Brenton Symons published his map at a time when Cornish mining, its miners, methods, and engineering dominated hard rock mining all over the world. This map reproduces his map of the Liskeard, Menheniot and Ludcott mining districts at the peak of their production, when their output dominated mining in Cornwall.
This publication uses the original Victorian map as a starting point to explore the mines of the district. Each map extract is accompanied by a history of the adventure, and a description of its activities in 1863.
This is a book that uses the Kindle format to bring a fascinating Victorian document back to life; forming an invaluable resource for anyone studying the history of Cornish Mining, or for those wishing to discover more about the amazing landscape of Bodmin Moor.
The maps display best in the Kindle Fires, tablets or phones running a Kindle reader where the colours can be seen to their full advantage. If you intend purchasing the book for an e-ink reader, then I suggest you download a sample first to check the grey scale contrast on your device.
The resurrection of the old South Caradon Website continues with another engine house.
Pearce’s engine house is one the most distinctive of all Cornish Engine house ruins. What it lacks in grandeur , it replaces with a strong Gothic profile; a profile that has emerged from its decay. Pearce’s hill slope location above the Seaton Valley make it a prominent landmark and its distinctive look arises from an unusual buttressed wall.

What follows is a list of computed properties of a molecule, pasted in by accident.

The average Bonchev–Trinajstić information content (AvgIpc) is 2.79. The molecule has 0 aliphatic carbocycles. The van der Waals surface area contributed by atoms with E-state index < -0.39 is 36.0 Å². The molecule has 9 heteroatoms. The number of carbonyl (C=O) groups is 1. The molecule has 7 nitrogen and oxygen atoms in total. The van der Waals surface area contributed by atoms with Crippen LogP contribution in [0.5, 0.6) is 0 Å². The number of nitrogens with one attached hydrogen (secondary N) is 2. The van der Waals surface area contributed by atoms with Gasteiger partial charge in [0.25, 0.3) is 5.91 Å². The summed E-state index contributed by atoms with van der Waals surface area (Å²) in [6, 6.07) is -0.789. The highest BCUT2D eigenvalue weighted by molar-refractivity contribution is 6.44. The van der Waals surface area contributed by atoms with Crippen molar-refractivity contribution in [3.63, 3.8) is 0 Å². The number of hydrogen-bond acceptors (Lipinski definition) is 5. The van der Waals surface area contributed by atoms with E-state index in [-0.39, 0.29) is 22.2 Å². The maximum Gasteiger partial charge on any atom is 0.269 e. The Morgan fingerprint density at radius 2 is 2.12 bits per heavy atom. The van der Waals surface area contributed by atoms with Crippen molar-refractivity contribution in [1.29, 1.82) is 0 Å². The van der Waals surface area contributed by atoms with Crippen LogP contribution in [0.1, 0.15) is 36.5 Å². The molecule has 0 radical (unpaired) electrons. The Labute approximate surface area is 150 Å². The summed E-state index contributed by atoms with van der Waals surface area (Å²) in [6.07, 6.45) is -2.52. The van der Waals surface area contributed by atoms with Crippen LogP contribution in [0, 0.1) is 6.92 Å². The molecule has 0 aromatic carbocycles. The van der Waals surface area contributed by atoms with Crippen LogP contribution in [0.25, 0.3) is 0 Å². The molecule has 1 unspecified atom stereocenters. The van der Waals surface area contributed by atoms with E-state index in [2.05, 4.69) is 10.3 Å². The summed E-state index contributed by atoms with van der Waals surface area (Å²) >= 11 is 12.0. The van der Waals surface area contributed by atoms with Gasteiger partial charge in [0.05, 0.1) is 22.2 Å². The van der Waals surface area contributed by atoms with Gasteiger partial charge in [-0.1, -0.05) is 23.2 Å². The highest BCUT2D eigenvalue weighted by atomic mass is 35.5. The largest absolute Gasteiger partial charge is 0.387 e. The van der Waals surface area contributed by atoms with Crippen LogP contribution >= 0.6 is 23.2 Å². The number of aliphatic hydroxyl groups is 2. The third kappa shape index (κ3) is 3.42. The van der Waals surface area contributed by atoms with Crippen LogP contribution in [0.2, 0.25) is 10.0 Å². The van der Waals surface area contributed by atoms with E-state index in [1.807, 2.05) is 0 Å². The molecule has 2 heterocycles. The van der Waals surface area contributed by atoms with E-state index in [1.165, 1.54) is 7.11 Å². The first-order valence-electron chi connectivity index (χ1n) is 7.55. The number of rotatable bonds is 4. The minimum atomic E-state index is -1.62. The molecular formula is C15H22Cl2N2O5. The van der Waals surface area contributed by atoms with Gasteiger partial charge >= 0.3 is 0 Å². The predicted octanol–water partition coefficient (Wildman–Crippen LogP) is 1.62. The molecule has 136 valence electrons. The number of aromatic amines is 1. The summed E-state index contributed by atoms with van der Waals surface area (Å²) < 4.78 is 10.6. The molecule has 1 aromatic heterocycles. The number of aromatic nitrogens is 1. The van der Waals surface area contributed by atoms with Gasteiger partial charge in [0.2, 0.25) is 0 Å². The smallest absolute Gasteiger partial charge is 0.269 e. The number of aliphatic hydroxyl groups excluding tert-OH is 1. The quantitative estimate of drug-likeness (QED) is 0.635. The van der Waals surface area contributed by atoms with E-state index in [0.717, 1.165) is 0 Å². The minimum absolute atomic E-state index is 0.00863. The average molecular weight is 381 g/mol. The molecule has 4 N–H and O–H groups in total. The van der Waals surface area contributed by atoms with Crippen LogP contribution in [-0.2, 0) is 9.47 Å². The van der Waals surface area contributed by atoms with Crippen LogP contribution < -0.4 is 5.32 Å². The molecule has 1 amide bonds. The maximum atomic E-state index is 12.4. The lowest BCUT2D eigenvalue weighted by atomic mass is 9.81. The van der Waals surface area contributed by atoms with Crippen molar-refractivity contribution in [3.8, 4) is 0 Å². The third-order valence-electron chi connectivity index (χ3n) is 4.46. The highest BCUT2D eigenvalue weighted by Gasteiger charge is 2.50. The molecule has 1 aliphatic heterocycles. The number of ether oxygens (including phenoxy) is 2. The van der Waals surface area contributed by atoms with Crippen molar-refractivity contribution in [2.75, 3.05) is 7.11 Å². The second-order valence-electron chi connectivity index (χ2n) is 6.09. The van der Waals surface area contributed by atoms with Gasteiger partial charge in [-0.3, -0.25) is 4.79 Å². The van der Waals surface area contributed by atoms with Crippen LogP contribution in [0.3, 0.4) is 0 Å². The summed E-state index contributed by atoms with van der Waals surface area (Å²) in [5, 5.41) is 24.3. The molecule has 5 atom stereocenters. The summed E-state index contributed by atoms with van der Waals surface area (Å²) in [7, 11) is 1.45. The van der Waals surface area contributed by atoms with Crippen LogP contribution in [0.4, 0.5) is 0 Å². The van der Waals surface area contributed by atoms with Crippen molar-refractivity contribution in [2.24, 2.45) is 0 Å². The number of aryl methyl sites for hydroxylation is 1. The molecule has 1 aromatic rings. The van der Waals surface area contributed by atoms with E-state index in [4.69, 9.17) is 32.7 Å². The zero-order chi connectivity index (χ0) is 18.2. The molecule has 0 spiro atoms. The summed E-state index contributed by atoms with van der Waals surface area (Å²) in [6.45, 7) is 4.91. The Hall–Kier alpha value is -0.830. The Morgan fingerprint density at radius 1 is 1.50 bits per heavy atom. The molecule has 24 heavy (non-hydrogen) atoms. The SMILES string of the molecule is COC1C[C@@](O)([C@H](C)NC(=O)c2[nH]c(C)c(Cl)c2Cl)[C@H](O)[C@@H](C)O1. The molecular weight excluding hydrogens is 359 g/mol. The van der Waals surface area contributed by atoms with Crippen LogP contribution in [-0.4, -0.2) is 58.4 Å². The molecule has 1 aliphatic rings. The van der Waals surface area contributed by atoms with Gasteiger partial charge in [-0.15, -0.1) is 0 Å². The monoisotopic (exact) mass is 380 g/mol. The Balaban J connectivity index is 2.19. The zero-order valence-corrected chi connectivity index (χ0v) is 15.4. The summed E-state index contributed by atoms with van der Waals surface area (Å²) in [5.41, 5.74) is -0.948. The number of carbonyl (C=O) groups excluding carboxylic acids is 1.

Pearce’s shaft is located uphill from Sump Shaft. It was sunk on main lode, but cross-cuts also gave access to other lodes to the north and south.
The pumps on this shaft were originally powered by flat-rods running uphill from the winding engine at Sump Shaft.
These rods were replaced by Pearce’s 50″ engine in 1870, relatively late in the mine’s life.
Reasons suggested for the distinctive buttressing are unstable ground, or the angle of the shaft. The shaft may have been sunk on the underlie from the surface, as opposed to the normal practice having a short vertical section before following the lode at an angle. Why this was does is not known, but it would have resulted in the engine house requiring additional support to oppose the forces pulling it down the sloping shaft.